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Drone spying capabilities to get more sophisticated

A new documentary has revealed the world’s most powerful camera.

Image: Liveleak via PBS Nova

THE FLEET OF drones that police the skies are about to get an upgrade, including a new system that has been described as “the next generation of surveillance.

Developed by the Defense Advanced Research Projects Agency and BAE Systems, the $18.5 million Autonomous Real-Time Ground Ubiquitous Surveillance Imaging System (ARGUS) programme will be the most advanced surveillance system in the world.

Once attached under an unmanned aerial vehicle, an ARGUS camera can patrol at 17,500 feet and send back high-resolution images of 1.8 gigapixels.

The images are so crisp and clear that an analyst can actually see what colour shirt a subject is wearing.

The following screengrabs are all from a PSB documentary, for which engineers were granted permission to show ARGUS’s basic features.

Yiannis Antoniades, the engineer who designed ARGUS, boasts the highest-resolution camera in the world.

And instead of a camera that can only track in one direction, ARGUS attaches under a Unmanned Aerial Vehicle (UAV) to take photos of a wide area.

The camera fits inside this pod, which gets attached to the belly of a UAV. Permission to show a photo of the camera itself was not granted to PBS.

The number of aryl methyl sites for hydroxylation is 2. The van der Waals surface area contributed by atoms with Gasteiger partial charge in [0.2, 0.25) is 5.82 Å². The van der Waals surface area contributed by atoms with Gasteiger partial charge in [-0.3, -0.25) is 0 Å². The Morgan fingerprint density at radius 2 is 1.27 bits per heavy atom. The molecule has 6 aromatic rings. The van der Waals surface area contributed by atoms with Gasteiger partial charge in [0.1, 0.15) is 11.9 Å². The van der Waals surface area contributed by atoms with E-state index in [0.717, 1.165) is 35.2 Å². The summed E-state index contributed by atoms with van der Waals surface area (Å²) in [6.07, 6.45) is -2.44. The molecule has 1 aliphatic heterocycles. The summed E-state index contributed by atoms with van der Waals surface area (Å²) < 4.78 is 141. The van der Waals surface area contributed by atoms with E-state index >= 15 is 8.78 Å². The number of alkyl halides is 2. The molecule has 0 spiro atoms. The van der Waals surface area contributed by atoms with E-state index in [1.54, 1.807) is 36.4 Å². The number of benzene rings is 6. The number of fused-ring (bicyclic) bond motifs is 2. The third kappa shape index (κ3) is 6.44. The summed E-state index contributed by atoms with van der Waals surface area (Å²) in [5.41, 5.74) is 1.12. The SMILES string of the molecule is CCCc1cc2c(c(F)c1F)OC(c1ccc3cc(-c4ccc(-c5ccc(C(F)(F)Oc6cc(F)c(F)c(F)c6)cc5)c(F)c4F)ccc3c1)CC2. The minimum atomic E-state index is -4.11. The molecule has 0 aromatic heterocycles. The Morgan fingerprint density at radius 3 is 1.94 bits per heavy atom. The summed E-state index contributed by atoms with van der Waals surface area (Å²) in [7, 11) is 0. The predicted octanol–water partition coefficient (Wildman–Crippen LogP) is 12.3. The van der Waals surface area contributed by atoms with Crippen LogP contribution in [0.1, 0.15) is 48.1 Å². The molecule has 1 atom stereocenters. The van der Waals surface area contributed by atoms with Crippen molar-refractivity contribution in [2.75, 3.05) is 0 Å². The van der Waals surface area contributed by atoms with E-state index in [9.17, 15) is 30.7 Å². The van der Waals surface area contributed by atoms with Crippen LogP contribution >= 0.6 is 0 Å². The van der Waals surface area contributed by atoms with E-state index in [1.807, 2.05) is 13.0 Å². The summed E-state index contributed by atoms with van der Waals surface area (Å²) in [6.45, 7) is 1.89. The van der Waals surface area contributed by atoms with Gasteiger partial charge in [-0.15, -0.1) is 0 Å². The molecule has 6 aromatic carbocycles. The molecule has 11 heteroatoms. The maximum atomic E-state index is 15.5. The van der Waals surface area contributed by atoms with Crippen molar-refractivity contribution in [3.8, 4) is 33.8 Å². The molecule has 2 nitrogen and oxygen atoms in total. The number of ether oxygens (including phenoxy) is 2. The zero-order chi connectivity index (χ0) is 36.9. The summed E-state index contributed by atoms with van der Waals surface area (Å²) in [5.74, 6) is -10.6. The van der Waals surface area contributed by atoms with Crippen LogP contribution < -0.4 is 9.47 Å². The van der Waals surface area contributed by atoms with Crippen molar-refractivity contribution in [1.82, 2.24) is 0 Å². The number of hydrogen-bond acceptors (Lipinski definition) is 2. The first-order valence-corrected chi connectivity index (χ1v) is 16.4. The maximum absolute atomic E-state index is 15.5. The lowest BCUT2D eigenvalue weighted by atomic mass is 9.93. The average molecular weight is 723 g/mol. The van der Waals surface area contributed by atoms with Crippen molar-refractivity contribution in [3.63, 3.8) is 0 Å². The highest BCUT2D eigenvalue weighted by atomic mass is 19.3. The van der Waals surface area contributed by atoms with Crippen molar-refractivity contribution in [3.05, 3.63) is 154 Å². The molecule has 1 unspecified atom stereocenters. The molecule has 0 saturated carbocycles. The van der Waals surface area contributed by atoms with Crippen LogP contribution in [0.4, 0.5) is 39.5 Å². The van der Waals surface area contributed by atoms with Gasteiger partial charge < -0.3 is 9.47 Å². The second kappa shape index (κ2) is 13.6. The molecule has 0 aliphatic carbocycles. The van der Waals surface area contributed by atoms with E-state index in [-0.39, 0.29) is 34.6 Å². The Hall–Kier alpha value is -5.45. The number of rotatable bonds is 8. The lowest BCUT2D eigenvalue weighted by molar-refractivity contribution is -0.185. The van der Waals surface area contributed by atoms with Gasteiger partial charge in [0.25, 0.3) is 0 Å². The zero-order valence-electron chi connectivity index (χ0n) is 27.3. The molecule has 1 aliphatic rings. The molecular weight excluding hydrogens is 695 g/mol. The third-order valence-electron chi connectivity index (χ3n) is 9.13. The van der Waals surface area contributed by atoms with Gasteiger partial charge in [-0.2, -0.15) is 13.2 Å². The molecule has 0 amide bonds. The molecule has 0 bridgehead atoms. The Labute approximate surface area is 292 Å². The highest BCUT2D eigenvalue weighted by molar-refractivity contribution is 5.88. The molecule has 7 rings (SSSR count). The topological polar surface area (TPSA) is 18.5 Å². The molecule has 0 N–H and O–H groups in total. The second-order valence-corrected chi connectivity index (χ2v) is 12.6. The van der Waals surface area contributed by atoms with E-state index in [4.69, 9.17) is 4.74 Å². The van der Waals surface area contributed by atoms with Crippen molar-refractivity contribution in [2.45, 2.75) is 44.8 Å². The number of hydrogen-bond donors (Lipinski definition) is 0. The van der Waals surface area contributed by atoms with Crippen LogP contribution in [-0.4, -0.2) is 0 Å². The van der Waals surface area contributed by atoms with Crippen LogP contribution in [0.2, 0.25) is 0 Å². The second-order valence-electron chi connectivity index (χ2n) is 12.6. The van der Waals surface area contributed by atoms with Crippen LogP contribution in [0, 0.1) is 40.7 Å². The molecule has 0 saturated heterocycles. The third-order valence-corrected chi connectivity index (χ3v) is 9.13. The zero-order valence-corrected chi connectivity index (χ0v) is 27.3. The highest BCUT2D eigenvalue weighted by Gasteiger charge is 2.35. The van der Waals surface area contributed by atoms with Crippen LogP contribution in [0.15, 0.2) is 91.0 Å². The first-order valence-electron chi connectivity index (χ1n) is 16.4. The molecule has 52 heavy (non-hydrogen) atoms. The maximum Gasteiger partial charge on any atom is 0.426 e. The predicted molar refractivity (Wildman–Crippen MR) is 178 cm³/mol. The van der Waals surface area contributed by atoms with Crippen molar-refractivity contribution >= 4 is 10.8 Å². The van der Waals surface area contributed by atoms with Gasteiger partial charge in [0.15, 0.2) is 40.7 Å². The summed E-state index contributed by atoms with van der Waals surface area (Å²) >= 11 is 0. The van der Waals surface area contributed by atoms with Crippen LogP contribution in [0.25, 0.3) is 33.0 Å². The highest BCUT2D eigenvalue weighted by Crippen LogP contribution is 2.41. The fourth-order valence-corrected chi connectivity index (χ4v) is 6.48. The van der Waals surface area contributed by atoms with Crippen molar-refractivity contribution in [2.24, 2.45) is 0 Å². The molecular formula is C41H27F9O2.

The camera uses a technique known as Wide Area Persistent Stare, and its capabilities are equivalent to having 100 Predator drones looking down at a medium-sized city at once.

This is an image taken from 17,500 feet.

By touching the screen where the image is displayed, engineers bring up moving images of unmatched clarity. The computer automatically tracks movement (for example, that of cars and people walking) and places them in coloured boxes.

The system can open 65 windows at once. It can see objects as small as six inches square on the ground.

To create the world’s most high-definition camera (while keeping costs down), BAE Systems looked to existing technology, namely mobile phones.

The ARGUS system combines 368 small cameras and imaging chips.

Unlike the Predator, which has a very limited field of view, ARGUS can fly over a huge target area, capturing live video.

As pictures are taken, they are streamed back to the ground and stored. That is more than one million terabytes of video per day.

Whether it has been deployed in the field remains classified, but the system has universal compatibility. Here, it is seen attached to an armed Predator.

And here, underneath the long-range platform called the RQ-4 Global Hawk.

But it might see most of its use under a development craft called Solar Eagle, a UAV which may be able to stay in the air for years at a time.

VIDEO: Drone ‘spies’ on Mountjoy, and the Facebook and Google offices

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Business Insider
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